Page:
A push-to-web methodology is cost effective compared to more traditional methods and allows increased numbers of people to be interviewed. This will enable the Commission to conduct more detailed analyses.

The inclusion of a paper alternative to the online survey enables the recruitment of adults who may be less technologically literate, may not have access to the internet, or just prefer an alternative option, thus increasing the representativeness of the sample.  

The survey includes a set of core participation and impact measures which meet our official statistics requirement, but also includes a set of modular questions which will allow us to delve into certain topical themes and policy issues as required.

The gambling participation activity list has been updated to reflect the current gambling landscape. More granular information on each activity is included in the survey, including capturing participation on both the online and in-person element of each gambling activity. This will provide a more detailed breakdown of activities than what we have been able to do previously.

The push-to-web methodology is robust and future proof. In recent years, increasing numbers of other public sector bodies have also adopted the push-to-web approach as their choice of methodology for similar population surveys due to the increasing difficulties of using a face-to-face approach.

The self-administered data collection methods used in this survey are likely to mitigate social desirability in responses to questions about sensitive topics (for example, about their gambling behaviour). The self-administered approach also removes any possible interviewer bias.

As the survey is gambling focused, it means more detail can be collected about gambling behaviours than is possible in a more general survey, where the number of questions that can be included is limited.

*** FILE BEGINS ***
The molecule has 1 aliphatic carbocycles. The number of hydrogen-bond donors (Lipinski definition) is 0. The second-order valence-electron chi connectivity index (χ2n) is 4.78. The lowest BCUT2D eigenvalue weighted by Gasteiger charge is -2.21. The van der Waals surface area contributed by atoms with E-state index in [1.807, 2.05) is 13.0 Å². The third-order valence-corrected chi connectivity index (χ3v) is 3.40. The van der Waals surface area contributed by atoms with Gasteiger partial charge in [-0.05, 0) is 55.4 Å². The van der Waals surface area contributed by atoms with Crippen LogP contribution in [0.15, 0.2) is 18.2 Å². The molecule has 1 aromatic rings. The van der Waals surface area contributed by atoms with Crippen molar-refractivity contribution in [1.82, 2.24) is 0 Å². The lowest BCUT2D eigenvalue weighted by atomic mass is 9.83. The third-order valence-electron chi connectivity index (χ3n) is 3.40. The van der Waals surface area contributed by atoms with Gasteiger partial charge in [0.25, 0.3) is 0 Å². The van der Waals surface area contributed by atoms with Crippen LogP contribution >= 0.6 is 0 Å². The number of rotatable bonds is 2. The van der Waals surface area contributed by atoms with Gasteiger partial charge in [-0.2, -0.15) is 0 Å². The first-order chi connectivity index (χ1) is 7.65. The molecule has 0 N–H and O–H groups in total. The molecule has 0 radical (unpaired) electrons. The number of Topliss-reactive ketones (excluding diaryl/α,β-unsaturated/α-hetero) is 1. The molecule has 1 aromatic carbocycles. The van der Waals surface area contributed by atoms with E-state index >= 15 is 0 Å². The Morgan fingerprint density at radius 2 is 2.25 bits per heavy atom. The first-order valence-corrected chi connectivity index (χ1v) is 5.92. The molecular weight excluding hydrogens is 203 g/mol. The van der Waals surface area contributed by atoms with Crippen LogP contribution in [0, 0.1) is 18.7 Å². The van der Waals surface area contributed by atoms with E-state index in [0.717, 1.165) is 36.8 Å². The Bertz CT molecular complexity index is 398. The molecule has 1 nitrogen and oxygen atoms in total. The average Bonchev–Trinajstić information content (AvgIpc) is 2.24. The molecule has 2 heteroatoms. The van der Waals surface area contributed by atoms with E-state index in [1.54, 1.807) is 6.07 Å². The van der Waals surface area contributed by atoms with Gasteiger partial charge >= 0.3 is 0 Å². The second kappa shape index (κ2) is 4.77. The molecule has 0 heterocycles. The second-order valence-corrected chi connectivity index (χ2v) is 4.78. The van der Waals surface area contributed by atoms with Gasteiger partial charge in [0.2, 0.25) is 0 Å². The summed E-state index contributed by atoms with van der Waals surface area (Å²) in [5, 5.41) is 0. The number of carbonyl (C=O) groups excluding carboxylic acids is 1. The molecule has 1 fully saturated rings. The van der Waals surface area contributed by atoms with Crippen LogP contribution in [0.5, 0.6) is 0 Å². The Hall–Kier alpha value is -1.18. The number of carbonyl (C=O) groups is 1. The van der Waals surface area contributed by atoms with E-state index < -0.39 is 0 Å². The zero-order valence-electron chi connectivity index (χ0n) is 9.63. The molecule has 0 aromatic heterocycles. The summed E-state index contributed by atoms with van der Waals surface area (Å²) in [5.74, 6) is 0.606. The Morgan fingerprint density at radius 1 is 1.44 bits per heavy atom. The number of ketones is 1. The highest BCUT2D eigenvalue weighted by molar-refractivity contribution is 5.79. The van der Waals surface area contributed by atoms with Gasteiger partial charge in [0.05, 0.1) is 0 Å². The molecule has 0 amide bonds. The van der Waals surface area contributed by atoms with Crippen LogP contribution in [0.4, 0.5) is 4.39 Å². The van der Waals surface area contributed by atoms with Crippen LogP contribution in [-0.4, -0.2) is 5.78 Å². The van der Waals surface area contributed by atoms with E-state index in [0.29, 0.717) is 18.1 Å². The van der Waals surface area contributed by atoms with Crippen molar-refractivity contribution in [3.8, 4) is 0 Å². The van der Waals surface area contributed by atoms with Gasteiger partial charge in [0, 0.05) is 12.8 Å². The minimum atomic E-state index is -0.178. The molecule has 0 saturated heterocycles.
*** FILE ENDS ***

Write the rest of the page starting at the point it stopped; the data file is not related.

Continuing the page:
With a push-to-web methodology, interviewers are not present to collect the data in person and accuracy of answers relies on participants understanding the questions asked and following the instructions. This is mitigated somewhat by keeping questioning and survey routing clear and simple.

Compared with face-to-face interviewing methods, remote data collection methods typically have lower response rates.

The Step 3 experimental data is based on a sample of approximately 4,000 respondents, one-fifth of the sample size expected annually when we move to the official statistics phase. Upon moving to this phase, data gathered from 20,000 respondents annually will make the survey one of the largest gambling surveys in the world.

The experimental statistics use a new methodology, and therefore results are not comparable to data from previous alternative surveys such as the Health Surveys. With time, the data collected from the new methodology will grow and enable us to look at trends and comparisons across this data source.

Surveys using predominantly or entirely online self-completion, produce consistently higher estimates of gambling harm, compared to surveys using a paper self-completion questionnaire as part of a face-to-face interview. This is highlighted in the report by Professor Patrick Sturgis - Methodological factors affecting estimates of the prevalence of gambling harm in the United Kingdom: A multi-survey study (opens in a new tab). This is why it’s important that respondents are given the opportunity to respond on paper if they prefer, currently around 40 percent of respondents are choosing to respond on paper.

The new survey is a gambling focused survey, rather than a health-related survey containing gambling questions (like the Health Survey). Therefore, the survey may appeal to gamblers more than non-gamblers. To mitigate against this, we have strengthened wording in the invitation letter to encourage all respondents including non-gamblers to take part in the research and where there are more than two adults living in the household, we have also included instructions for the two adults whose birthdays are next in the household to take part in the survey.

Data and downloads